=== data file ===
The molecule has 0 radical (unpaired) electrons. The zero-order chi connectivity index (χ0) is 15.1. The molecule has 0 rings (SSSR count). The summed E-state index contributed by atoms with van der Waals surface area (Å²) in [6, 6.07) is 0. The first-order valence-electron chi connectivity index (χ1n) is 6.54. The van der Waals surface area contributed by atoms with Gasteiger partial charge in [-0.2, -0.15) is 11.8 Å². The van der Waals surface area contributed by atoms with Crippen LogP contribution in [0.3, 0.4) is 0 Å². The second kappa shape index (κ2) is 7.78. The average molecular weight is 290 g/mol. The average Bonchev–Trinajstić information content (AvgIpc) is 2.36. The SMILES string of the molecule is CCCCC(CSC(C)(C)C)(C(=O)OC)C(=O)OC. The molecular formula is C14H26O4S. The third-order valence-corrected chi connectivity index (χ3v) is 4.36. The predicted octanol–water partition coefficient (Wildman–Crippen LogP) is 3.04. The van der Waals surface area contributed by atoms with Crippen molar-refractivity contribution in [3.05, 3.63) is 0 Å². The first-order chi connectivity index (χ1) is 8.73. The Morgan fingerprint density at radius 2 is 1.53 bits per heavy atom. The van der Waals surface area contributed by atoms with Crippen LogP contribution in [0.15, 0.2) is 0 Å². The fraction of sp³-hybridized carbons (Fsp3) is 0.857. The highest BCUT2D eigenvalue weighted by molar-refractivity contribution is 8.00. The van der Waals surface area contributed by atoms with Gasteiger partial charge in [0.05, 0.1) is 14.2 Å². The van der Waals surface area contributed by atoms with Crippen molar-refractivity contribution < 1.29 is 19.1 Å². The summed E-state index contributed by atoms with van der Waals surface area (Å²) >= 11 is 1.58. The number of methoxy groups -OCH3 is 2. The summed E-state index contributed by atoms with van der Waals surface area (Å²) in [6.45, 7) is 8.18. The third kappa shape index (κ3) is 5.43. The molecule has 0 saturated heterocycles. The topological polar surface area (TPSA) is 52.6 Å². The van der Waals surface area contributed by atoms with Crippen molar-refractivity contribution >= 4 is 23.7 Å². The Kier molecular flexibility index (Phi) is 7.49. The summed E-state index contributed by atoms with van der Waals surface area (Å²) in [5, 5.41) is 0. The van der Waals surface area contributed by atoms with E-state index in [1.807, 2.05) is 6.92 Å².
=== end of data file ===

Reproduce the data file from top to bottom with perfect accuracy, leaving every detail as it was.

The molecule has 0 radical (unpaired) electrons. The zero-order chi connectivity index (χ0) is 15.1. The molecule has 0 rings (SSSR count). The summed E-state index contributed by atoms with van der Waals surface area (Å²) in [6, 6.07) is 0. The first-order valence-electron chi connectivity index (χ1n) is 6.54. The van der Waals surface area contributed by atoms with Gasteiger partial charge in [-0.2, -0.15) is 11.8 Å². The van der Waals surface area contributed by atoms with Crippen LogP contribution in [0.3, 0.4) is 0 Å². The second kappa shape index (κ2) is 7.78. The average molecular weight is 290 g/mol. The average Bonchev–Trinajstić information content (AvgIpc) is 2.36. The SMILES string of the molecule is CCCCC(CSC(C)(C)C)(C(=O)OC)C(=O)OC. The molecular formula is C14H26O4S. The third-order valence-corrected chi connectivity index (χ3v) is 4.36. The predicted octanol–water partition coefficient (Wildman–Crippen LogP) is 3.04. The van der Waals surface area contributed by atoms with Crippen molar-refractivity contribution in [3.05, 3.63) is 0 Å². The first-order chi connectivity index (χ1) is 8.73. The Morgan fingerprint density at radius 2 is 1.53 bits per heavy atom. The van der Waals surface area contributed by atoms with Crippen LogP contribution in [0.15, 0.2) is 0 Å². The fraction of sp³-hybridized carbons (Fsp3) is 0.857. The highest BCUT2D eigenvalue weighted by molar-refractivity contribution is 8.00. The van der Waals surface area contributed by atoms with Gasteiger partial charge in [0.05, 0.1) is 14.2 Å². The van der Waals surface area contributed by atoms with Crippen molar-refractivity contribution < 1.29 is 19.1 Å². The summed E-state index contributed by atoms with van der Waals surface area (Å²) >= 11 is 1.58. The number of methoxy groups -OCH3 is 2. The summed E-state index contributed by atoms with van der Waals surface area (Å²) in [6.45, 7) is 8.18. The third kappa shape index (κ3) is 5.43. The molecule has 0 saturated heterocycles. The topological polar surface area (TPSA) is 52.6 Å². The van der Waals surface area contributed by atoms with Crippen molar-refractivity contribution >= 4 is 23.7 Å². The Kier molecular flexibility index (Phi) is 7.49. The summed E-state index contributed by atoms with van der Waals surface area (Å²) in [5, 5.41) is 0. The van der Waals surface area contributed by atoms with E-state index in [1.807, 2.05) is 6.92 Å².